In the narrative, Hadley describes a call she received from Ernest, out of the blue, in which he says he is working on a memoir. “‘You’re everywhere in the book,’ he said, and his voice dipped.” This memoir is the material he’s trying to get to in Papa Hemingway in Cuba, his home Finca Vigia the scene of the tumult. It’s not an easy movie to watch because he wasn’t an easy person to be around at the time but I am glad I watched it because docudramas like this, which are based upon true stories, take us closer to the bone of the truth than fictionalized accounts. Here’s the trailer so you can see if the tenor of it appeals to you:
“‘It’s been something, writing that time and living it all again,’” he tells Hadley in McLain’s novel. “‘Tell me, do you think we wanted too much from each other?’” Hadley responds that it’s possible but when Ernest digs deeper and asks if they might have loved each other too much, she answers, “‘Can you love someone too much?’ He was quiet for a moment and I could hear static coming through the line, a low crackle that seemed to stand for every sharp thing that had come between us. ‘No,’ he finally said, his voice very soft and sober. ‘That’s not it at all. I ruined it.’”
He also wrecked his relationship with his second wife Pauline. His last wife Mary stayed with him until the very end when he took his own life, though it was far from an easy relationship as Papa Hemingway in Cuba illustrates. One of the things that makes the movie feel so real is that it was filmed in the residence he and Mary called home in Cuba, which is now a museum. Within the crisp white walls, there is an ever-present reminder of his love of hunting, the trophies mounted on the walls staring resolutely into every room.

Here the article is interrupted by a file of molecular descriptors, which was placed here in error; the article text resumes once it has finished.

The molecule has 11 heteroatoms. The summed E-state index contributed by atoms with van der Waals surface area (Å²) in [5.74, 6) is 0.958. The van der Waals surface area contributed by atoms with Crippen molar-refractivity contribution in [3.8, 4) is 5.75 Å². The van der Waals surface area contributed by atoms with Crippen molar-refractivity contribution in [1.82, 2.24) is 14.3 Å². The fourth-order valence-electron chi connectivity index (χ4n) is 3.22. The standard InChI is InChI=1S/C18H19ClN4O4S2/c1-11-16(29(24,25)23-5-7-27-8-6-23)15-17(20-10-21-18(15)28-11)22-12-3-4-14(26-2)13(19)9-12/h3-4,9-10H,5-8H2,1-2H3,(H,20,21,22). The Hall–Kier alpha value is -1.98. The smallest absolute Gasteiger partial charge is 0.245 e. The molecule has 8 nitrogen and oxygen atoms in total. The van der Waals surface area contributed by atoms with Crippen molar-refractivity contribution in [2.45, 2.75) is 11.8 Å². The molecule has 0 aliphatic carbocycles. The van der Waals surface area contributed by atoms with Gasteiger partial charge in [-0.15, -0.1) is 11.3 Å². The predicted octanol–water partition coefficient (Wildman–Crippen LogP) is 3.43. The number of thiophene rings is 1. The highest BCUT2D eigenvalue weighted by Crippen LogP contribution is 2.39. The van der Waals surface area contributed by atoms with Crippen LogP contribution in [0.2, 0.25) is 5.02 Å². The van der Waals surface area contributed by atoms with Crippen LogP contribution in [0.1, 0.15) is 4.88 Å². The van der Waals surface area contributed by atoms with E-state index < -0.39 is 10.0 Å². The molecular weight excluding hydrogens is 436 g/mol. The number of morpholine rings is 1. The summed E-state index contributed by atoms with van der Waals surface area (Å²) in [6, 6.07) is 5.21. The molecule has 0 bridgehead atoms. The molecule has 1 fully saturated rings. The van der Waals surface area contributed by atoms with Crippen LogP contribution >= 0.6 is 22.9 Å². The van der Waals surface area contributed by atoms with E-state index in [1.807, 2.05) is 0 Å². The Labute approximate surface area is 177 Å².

Given he romanced and won three very different women during very different times in his life, I decided we’d do something special for each couple to celebrate their love on this Valentine’s Day.
Decorating for the Hemingway’s
I’ve looked into the Currey & Company catalog to give each of these women and their man something I believe would have cheered them up during their days together. For Hadley and Ernest, it is lovely furnishings they would not have been able to afford during their time in Austria, pieces that I believe would have enhanced their lives aesthetically. For Pauline, I’m honoring her strength as a journalist and her cunning as a woman. And for Mary, it’s a nod to her great sense of style at home as well as her tenacity.
Hadley and Ernest in Austria
Hadley is curled up on the Tear Drop chair reading, a cup of hot tea steaming from the Boyles drinks table while the luminous Highlight wall sconce in a contemporary silver leaf finish takes the gloom out of the snowy afternoon. She smiles as she glances over at the Exley wall ornament shaped like luminous antlers, a gift from Ernest whose love of the hunt would grow ever stronger with time.
Ernest enters, fresh off the slopes, dropping his hat and gloves on the Arboria console table as he heads for the Sullivan chair, switching on the Baptiste table lamp as he plops into the seat with a drink.
Pauline and Ernest in Paris
Pauline wafts in from a hard day in the trenches at Vogue Paris and tosses the letters she’s picked up from the post office on the Nolan desk. Her feet are killing her after a long day in heels so she perches on the Agora bench to remove them before switching on the Highlight wall sconce in a bronzed gold finish and going in search of Ernest.
He’s in his study—seated at the Belden desk, leaning forward in the Monroe chair. The Cornwall wall sconce illuminates the manuscript pages he is editing, his typewriter slid to the back of the desktop as he slashes the paper with his pen.
Mary and Ernest in Cuba
Mary strolls in from a swim, a mottled copy of Vanity Fair landing on the Ellen coffee table as she collapses into the Merevale chair. The glow from the Carling pendant makes her tanned skin gleam in the afternoon light.
Ernest has fallen asleep in the Devonshire chair, the empty martini glass on the Simo accent table catching Mary’s eye as she reaches to switch on the Fairwater pendant. Ernest stirs and asks if she had a good swim.
Did you enjoy our little Currey & Company make-believe? It certainly was a fun exercise for me. Thanks for stopping by to read and for suspending belief long enough to enjoy the ruse by having these historical figures interact with our furniture and lighting!
Saxon Henry also blogs as The Modern Salonnière.